This story was submitted by Kyle Butts, PhD student at CU Boulder.
There is a little trick in grassroots conservatism, a hidden secret, that a clever writer will pick up once every few years, update the stories to modernize and publish to massive fanfare. It is the one idea guaranteed to be reviewed with fanfare in the media and build the author’s audience.
All you have to do is write that campuses are failing to be beacons of free speech and have been brainwashed by liberal tenured professors. Just like that and you’ll be number one on the NYT Bestsellers List.
Don’t believe me? Let me list a few.
William Buckley in 1959 published his first book, God and Man at Yale, criticizing college campuses, launching his career as the beloved conservative columnist. In 1987, Alan Bloom sold almost half a million copies of his book, the Closing of the American Mind, which criticized the shift to “relativism” over “objectivism” as a closing off thought.
Dinesh D’Souza, a conservative author of The Big Lie which claimed Democrats are hidden Nazis ideologues, got his start in 1991 when he published Illiberal Education wherein, you guessed it, he lamented college liberals. Ben Shapiro began his career with Brainwashed: How Universities Indoctrinate America’s Youth published in 2004. This year, Greg Lukianoff and Jonathan Haidt wrote The Coddling of the American Mind, currently sitting in the top 10 of the bestseller list, to document a generation “unable or disinclined to engage with ideas”.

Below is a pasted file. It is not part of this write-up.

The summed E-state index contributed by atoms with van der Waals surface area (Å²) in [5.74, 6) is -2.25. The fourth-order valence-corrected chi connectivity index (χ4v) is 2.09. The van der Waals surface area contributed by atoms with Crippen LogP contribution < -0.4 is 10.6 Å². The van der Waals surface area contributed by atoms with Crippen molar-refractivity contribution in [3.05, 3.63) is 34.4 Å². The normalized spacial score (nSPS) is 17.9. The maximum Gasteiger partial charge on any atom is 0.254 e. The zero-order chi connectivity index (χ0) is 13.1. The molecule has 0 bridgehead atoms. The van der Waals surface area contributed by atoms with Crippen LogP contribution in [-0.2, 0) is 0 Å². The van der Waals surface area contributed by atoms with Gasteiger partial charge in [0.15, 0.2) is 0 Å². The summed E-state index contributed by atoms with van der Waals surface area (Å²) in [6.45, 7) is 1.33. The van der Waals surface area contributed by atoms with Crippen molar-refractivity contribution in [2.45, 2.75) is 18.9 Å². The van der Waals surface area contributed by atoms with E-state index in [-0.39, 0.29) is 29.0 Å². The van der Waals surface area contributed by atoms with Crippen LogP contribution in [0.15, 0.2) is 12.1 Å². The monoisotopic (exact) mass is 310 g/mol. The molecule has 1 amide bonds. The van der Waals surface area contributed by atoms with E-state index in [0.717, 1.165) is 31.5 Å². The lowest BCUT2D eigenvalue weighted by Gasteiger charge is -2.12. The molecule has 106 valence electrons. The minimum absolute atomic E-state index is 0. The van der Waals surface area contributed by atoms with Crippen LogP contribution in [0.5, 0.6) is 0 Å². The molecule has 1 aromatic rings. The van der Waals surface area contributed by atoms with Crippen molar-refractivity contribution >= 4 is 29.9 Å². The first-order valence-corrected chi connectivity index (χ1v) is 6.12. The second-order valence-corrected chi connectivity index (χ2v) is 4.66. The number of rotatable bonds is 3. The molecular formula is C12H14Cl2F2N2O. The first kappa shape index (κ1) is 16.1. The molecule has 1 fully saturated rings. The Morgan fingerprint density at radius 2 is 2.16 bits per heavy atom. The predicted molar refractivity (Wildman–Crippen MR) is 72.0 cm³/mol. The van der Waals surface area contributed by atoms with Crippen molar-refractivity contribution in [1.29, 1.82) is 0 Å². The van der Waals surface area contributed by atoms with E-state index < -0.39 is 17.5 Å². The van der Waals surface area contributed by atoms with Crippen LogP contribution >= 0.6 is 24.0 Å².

Decade after decade has come with apocalyptic claims of the destruction of liberal democracy at the hands of universities. And each generation, taught by the university system, has proven the prognosticator wrong. Then, like clockwork, the next generation rings the alarm about the next generation’s claimed irrationality.
While the last few generations of conservatives have received one or two “groundbreaking expositions” of the liberal brainwashing of campuses, modern conservatism is obsessed with this.